Chris Hedges’ new book The Death of the Liberal Class should be mandatory reading for anyone who hopes that activism can still make a difference. It is probably the best of his books, the work of a mature mind and a disciplined pen. When the book club I run read Empire of Illusion, published in 2009, its members accused Hedges of not providing solutions to the problems he exposed. This time he does, and they are brutal.
Identifying hedonism, fear and distrust as the weapons of choice of a system that is too far gone to save, he faults the liberal class for having identified itself with power that is determined to ‘recreate the world through violence’. In a powerful indictment of the media, academia and government officials, he describes the ‘Freudizing of society’: The belief that if our individual repressions can be removed - by confessing them to a Freudian psychologist - then we can adjust ourselves to any situation, and the world would no longer need to be changed.
Hedges harbors a particular - and justified! - animosity toward the press, which reduces news to ‘facts’, allowing the public’s emotions - which determine how they think - to be manipulated by surveys and polls, where labels, celebrity gossip, angry rhetoric and syndicated columns replace local reports, town debates and other forms of popular expression.
Hedges traces the demise of committed journalism in the early twentieth century, noting how the shift “from hatred toward ‘the Hun’ to hatred toward the Red was seamless.” (Early propaganda tied communists to the German war machine, much as, today, the Tea Party lumps Communism and Fascism together.)
Those of us who criticized the right for lumping liberalism and socialism can learn from Hedges analysis of its evolution:
“The liberal class - buoyed by the rise of an independent press, militant labor unions, workers’ houses, antipoverty campaigns, and the rising prosperity of the country bequeathed by the industrial revolution - embraced institutions, and especially the state, as tools for progress. This created a new form of liberalism that departed from ‘classical liberalism’. While the two belief systems shared some of the same characteristics including a respect for individual rights, the new liberal class was and remains distinctly utopian.’ It places its faith in practical state reforms to achieve a just society... (whereas) classical liberalism was colored by a healthy dose of skepticism about human perfectibility.”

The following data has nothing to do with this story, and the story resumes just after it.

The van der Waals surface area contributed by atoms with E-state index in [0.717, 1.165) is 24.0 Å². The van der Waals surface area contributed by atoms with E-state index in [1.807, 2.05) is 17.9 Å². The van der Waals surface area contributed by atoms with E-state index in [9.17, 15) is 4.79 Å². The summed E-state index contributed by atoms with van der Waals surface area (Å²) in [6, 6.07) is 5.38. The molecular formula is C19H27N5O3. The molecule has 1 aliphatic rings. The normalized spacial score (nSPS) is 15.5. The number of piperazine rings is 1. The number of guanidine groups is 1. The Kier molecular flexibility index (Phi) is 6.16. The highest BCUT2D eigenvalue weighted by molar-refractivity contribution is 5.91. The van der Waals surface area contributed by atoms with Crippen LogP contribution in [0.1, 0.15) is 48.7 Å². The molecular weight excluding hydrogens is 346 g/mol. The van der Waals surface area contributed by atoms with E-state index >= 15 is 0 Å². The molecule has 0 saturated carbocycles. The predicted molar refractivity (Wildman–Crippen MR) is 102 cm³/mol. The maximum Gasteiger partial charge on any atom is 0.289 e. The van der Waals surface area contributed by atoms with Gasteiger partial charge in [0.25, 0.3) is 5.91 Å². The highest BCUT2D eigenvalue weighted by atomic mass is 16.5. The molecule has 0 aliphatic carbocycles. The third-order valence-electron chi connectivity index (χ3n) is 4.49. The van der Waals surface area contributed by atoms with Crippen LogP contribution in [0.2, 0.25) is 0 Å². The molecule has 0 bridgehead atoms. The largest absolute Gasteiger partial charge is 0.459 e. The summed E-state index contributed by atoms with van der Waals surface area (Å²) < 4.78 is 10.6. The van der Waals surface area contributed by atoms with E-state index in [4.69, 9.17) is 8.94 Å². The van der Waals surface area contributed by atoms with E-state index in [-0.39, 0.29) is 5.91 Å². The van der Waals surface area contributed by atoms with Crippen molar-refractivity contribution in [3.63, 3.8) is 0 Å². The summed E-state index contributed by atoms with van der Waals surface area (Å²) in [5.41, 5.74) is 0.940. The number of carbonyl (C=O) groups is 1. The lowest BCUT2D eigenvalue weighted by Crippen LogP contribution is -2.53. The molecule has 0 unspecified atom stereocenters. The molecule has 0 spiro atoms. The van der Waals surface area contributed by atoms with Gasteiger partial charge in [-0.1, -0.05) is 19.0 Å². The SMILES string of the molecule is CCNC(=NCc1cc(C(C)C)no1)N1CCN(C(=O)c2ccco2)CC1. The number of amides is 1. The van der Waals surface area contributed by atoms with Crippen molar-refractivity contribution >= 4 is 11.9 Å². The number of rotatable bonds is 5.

Hedges’ disdain for intellectuals who have chosen to work within the system is boundless. He explores the influence of the Social Gospel movement, which he obviously admires as a former seminarian, and some of the best parts of the book are devoted to Dorothy Day and the movement she founded, Malcolm X, and King who, according to Hedges, was much farther to the left than is commonly believed.
I interrupted this diary for lunch, but Hedges’ book provided a template for understanding the news on Democracy Now running on my computer: today, Wikileaks revealed U.S. pressure on European countries as well as the European Union itself to eliminate the barriers to genetically-modified seeds, and Amy Goodman’s guest scientist described laboratory studies on mice that vividly illustrated the corporate/government nexus that Hedges’ excoriates in his book. How to be surprised that out tax dollars allow our diplomats to strong-arm the rest of the world into buying Monsanto’s genetically modified seeds, even if they cause cancer and other damage to humans? In the same broadcast, various peace and pro-Palestinian activists told of getting ‘a knock on the door’ at seven a..m. from FBI agents armed with subpoenas to appear before a grand jury, or with authorizations to search their homes and cart away boxes of documents. One of them referred to the visitors as ‘the thought police’, because these activists are being investigated for their opinions.
I will return to Hedges’ book tomorrow. It is too long to accommodate my preference for writing relatively short posts, but I want to get this out: Hedges’ warnings that it may be too late for anyone to reverse the tide may strike some as exaggerated, but there is not a single point that I disagree with.
Tomorrow: Hedges talks about Marx and climate change.